Methodology and Statistics

Social and Behavioral Science

Tilburg University

**Supervisors
**Prof. J.K. Vermunt & Dr M.C. Kaptein

On October 13th 2017, Lianne Ippel will defend her thesis entitled

**Multilevel Modeling for Data Streams with Dependent Observations
**

**Summary
**My PhD thesis concerns the estimation of well-known statistical models in a context where data are ‘streaming in’ over time. Estimating models in such a situation can be troublesome because some models require estimation methods which use all data in memory, for instance a multilevel model. When new data keep streaming in, estimating certain statistical models becomes infeasible, because when new data present themselves the models have to be re-estimated. Redoing the analyses every time a new data point enters is inefficient and time consuming and over time becomes infeasible. In this dissertation, I introduce a commonly used approach to deal with data streams: online learning, a method to update the result of an analysis while the data enter. Additionally, I developed an algorithm that updates rather than reestimates the model parameters of a multilevel model to deal with repeated measurements of individuals, a common data structure found in data streams. This algorithm (called SEMA, Streaming Expectation Maximisation Approximation) allows researchers to analyse data streams while keeping the nested or grouped structure of the data stream into account.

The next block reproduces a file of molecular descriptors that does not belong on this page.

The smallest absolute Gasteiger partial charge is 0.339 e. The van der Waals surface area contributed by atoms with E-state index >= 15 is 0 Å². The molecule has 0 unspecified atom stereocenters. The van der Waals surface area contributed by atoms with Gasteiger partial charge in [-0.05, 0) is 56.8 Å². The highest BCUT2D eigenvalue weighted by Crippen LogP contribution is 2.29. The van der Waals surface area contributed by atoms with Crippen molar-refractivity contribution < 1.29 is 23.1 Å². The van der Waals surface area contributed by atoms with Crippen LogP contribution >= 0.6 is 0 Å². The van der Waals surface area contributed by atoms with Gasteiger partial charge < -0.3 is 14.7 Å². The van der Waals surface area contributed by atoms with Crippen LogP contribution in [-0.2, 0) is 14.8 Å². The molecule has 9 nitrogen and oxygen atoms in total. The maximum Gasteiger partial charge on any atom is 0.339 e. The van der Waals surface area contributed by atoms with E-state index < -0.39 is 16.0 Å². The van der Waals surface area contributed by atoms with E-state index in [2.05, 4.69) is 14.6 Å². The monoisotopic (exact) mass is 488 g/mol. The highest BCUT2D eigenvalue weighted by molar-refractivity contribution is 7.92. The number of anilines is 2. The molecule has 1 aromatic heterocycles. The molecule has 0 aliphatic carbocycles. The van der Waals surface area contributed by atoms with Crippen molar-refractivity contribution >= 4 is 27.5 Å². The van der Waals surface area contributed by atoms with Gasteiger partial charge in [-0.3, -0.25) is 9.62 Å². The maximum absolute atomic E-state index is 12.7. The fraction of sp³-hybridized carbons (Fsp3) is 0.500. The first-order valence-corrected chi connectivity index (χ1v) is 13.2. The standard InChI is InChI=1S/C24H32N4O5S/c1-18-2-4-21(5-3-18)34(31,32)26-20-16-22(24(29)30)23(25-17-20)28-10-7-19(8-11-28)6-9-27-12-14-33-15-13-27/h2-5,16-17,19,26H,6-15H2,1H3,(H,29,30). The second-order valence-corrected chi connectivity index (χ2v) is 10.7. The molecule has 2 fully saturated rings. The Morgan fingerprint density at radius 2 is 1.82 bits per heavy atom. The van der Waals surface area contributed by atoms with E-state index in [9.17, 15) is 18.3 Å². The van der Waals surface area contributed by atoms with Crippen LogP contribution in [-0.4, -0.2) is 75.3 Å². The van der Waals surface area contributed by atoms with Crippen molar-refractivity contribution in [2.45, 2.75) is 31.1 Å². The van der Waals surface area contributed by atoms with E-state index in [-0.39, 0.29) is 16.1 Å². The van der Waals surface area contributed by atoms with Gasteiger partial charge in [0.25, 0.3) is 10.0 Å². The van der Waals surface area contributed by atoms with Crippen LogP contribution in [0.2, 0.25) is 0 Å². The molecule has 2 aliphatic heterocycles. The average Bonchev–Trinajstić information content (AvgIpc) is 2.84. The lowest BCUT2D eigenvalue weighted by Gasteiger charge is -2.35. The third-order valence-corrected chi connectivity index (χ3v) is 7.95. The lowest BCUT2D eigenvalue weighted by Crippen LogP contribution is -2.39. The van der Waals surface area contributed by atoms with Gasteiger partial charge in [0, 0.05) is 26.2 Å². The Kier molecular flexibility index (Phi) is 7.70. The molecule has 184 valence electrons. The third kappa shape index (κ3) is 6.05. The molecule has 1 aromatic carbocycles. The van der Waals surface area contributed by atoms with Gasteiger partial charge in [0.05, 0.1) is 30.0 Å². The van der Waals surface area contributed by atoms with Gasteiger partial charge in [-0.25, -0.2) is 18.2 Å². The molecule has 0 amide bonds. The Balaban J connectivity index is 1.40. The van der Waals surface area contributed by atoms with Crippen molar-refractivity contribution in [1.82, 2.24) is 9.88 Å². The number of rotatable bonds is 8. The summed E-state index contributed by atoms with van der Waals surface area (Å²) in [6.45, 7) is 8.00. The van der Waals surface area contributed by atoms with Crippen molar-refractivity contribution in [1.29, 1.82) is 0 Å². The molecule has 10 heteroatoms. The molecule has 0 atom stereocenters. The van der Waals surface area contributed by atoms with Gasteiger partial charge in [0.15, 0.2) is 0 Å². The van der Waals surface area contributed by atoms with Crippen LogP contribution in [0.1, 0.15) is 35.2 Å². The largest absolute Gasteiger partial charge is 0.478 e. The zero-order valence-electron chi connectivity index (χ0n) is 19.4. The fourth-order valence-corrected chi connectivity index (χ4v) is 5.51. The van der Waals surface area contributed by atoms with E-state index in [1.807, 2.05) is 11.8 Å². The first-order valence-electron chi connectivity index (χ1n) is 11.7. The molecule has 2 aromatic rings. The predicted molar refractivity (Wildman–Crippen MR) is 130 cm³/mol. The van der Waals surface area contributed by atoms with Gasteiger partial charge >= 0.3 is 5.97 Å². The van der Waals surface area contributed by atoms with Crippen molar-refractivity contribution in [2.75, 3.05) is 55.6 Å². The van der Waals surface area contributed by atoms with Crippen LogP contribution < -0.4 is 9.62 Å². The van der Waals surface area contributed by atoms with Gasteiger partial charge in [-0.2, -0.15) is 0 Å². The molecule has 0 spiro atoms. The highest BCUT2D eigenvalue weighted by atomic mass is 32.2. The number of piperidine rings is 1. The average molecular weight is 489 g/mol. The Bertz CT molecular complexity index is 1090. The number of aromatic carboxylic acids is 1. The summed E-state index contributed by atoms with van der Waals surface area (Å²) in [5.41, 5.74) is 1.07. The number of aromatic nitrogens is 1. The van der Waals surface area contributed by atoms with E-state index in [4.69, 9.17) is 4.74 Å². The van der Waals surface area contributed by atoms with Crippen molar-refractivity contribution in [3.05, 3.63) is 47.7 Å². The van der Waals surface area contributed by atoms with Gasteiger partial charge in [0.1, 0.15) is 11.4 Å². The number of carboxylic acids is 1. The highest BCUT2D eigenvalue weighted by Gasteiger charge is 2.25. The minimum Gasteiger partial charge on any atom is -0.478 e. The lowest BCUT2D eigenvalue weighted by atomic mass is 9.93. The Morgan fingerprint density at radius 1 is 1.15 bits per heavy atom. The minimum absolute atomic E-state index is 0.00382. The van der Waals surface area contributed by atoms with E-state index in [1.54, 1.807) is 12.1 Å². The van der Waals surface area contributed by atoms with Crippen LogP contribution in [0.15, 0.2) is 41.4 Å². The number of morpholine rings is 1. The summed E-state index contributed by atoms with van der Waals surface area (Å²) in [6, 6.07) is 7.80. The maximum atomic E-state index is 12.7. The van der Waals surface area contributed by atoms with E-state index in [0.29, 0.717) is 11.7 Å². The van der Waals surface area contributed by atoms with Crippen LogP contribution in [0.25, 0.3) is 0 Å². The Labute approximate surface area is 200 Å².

**Project**

**Streaming Estimation of Response Heterogeneity
**In social science, we often encounter hierarchical or grouped data (e.g. observations within individuals). Taking this grouped structure into account enables the estimation of an effect per unit (e.g. per person). During this project we will study the estimation of these individual level effects, while the data enter. This is especially advantageous in interactive web applications. These applications often gather extremely large datasets and require a short computation time. The existing methods to estimate individual level effects are insufficient, because the estimation procedure is lengthy and/or they require all data in computer memory which can become problematic due to memory limitations. We will use methods that do not require all data in memory, because they use summations such as an average which can be updated a point at a time.

**Financed by**

Tilburg University

**Period**

1 October 2013- 31 August 2017